Another simple little tool I keep on hand is these booboo sticks that I found in the food coloring section at Sweetart Country Kitchen. They are so helpful with getting coloring out of a bottle, testing the icing consistency, and scraping off mistakes made on a cookie. I have so many of these little guys! If your really getting into cookie decorating I’d really recommend picking some up, but of course toothpicks will serve the purpose too. :)
Alrighty let’s get mixing!
Step 1: In the bowl of an electric mixer, stir together 4 cups of powdered sugar and 4 TBS of meringue powder.
Step 2: Add 4 TBS of warm water to start, turn the mixer on low.
Step 3: Using your spray bottle SLOWLY add sprays of warm water until your icing has become a little thicker then the consistency as tooth paste. It should stick to the beater when pulled up and hold a bit of shape. If you were to take a spoonful and turn it upside down it should slowly drop off the spoon into the bowl, not smoothly run off the spoon. Whip the icing on medium for a few seconds.
Step 4: Separate your icing into bowls to color.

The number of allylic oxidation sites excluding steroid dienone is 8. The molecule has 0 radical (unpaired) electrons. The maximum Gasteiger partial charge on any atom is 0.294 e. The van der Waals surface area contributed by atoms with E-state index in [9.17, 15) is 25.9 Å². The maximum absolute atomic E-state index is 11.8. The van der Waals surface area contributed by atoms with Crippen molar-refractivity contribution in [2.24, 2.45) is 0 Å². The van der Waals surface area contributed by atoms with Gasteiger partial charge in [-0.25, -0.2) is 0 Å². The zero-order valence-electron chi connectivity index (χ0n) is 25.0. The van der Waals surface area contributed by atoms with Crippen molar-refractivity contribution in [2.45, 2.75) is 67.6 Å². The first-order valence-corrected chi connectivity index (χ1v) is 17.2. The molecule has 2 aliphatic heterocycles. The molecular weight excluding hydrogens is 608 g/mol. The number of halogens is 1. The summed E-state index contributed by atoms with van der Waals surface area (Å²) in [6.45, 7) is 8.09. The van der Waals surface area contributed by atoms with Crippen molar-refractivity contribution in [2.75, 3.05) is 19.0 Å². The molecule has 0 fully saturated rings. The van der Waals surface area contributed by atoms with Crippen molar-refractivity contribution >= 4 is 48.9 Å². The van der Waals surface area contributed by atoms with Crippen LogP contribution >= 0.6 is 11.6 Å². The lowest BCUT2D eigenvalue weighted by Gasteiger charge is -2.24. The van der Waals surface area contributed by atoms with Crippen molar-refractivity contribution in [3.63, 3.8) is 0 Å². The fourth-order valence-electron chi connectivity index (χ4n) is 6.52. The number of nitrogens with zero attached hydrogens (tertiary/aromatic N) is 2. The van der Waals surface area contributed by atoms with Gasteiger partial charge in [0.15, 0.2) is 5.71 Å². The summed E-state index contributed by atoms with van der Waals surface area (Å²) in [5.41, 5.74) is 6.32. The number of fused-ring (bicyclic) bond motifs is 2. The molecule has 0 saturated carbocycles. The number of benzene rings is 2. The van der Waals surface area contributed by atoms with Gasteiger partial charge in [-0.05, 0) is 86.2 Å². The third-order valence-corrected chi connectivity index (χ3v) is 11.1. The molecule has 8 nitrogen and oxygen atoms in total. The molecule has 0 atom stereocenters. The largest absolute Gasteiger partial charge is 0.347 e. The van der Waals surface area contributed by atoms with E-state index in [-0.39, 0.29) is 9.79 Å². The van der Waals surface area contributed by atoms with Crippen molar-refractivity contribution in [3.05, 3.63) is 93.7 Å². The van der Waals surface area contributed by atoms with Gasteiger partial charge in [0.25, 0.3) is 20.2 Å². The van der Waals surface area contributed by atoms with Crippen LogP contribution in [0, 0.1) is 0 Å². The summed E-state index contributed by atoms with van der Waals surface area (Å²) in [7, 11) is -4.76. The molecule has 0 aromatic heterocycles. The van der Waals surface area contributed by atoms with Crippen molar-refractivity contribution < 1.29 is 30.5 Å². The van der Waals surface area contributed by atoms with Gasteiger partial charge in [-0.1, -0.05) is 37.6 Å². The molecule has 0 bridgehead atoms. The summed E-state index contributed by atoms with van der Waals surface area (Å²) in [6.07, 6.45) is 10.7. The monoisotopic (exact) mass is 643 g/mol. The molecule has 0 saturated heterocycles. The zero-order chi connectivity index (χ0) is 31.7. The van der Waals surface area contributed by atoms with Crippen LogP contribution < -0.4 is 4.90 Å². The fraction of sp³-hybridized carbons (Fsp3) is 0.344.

Step 5: While your working with one bowl, keep the other bowls covered in saran wrap. It will begin to crust and harden if left open.
A little helpful tip – once your icing is separated into covered bowls. Grab all of your used tools and put them in the bowl. Run hot water to the top of the bowl and let it sit in the sink while your working. As you dirty more pieces you can toss them in. Keeping it all wet will make clean up easy, dried royal icing is really no fun to scrub!
Step 6: Before adjusting your icing’s consistency you need to color your icing. The reason why icing is colored first is because coloring can actually make your icing more runny depending on the amount you need to put in especially when dealing with dark colors like black, purple, red, blue, and brown. Add in a few drops of coloring and stir, continuing to do so until you’ve reached the desired color. Remember your colors will darken a bit as they dry.
Step 7: Next you will need to adjust the consistency of your icing using warm water. Here’s where things get a little bit tricky! Most often when decorating cookies you need an outline and flood icing of EACH color you use. So you will need to first create an outline (thicker) icing, place some in a piping bag, then thin the rest of the icing to a flooding icing and pour that in a decorating bottle.